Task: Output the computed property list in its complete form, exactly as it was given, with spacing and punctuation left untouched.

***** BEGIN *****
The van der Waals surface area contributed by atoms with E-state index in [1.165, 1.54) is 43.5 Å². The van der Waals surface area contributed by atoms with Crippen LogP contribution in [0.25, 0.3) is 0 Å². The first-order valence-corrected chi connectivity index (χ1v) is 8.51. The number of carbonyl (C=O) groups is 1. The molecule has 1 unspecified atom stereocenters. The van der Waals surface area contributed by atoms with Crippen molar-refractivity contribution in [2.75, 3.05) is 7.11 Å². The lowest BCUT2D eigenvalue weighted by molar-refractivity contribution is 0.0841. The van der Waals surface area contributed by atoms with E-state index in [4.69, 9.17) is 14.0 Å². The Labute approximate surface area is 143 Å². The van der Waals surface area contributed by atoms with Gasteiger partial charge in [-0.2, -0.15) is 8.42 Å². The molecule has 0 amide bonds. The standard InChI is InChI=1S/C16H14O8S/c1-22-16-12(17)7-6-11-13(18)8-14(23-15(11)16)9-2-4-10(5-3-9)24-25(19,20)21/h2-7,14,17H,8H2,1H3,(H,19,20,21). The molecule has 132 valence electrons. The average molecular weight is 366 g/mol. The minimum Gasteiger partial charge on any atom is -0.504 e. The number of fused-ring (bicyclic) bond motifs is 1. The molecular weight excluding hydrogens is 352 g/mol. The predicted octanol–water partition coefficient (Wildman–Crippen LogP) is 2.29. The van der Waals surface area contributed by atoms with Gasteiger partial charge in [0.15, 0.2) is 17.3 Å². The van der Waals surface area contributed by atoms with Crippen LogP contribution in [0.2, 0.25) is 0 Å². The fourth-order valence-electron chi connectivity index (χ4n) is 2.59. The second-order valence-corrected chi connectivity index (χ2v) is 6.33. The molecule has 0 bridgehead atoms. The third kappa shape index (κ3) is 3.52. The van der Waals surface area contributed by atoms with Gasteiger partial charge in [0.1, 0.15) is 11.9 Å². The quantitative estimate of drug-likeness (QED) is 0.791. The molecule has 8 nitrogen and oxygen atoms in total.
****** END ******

The van der Waals surface area contributed by atoms with E-state index in [1.165, 1.54) is 43.5 Å². The van der Waals surface area contributed by atoms with Crippen LogP contribution in [0.25, 0.3) is 0 Å². The first-order valence-corrected chi connectivity index (χ1v) is 8.51. The number of carbonyl (C=O) groups is 1. The molecule has 1 unspecified atom stereocenters. The van der Waals surface area contributed by atoms with Crippen molar-refractivity contribution in [2.75, 3.05) is 7.11 Å². The lowest BCUT2D eigenvalue weighted by molar-refractivity contribution is 0.0841. The van der Waals surface area contributed by atoms with E-state index in [4.69, 9.17) is 14.0 Å². The Labute approximate surface area is 143 Å². The van der Waals surface area contributed by atoms with Gasteiger partial charge in [-0.2, -0.15) is 8.42 Å². The molecule has 0 amide bonds. The standard InChI is InChI=1S/C16H14O8S/c1-22-16-12(17)7-6-11-13(18)8-14(23-15(11)16)9-2-4-10(5-3-9)24-25(19,20)21/h2-7,14,17H,8H2,1H3,(H,19,20,21). The molecule has 132 valence electrons. The average molecular weight is 366 g/mol. The minimum Gasteiger partial charge on any atom is -0.504 e. The number of fused-ring (bicyclic) bond motifs is 1. The molecular weight excluding hydrogens is 352 g/mol. The predicted octanol–water partition coefficient (Wildman–Crippen LogP) is 2.29. The van der Waals surface area contributed by atoms with Gasteiger partial charge in [0.15, 0.2) is 17.3 Å². The van der Waals surface area contributed by atoms with Crippen LogP contribution in [0.2, 0.25) is 0 Å². The fourth-order valence-electron chi connectivity index (χ4n) is 2.59. The second-order valence-corrected chi connectivity index (χ2v) is 6.33. The molecule has 0 bridgehead atoms. The third kappa shape index (κ3) is 3.52. The van der Waals surface area contributed by atoms with Gasteiger partial charge in [0.1, 0.15) is 11.9 Å². The quantitative estimate of drug-likeness (QED) is 0.791. The molecule has 8 nitrogen and oxygen atoms in total.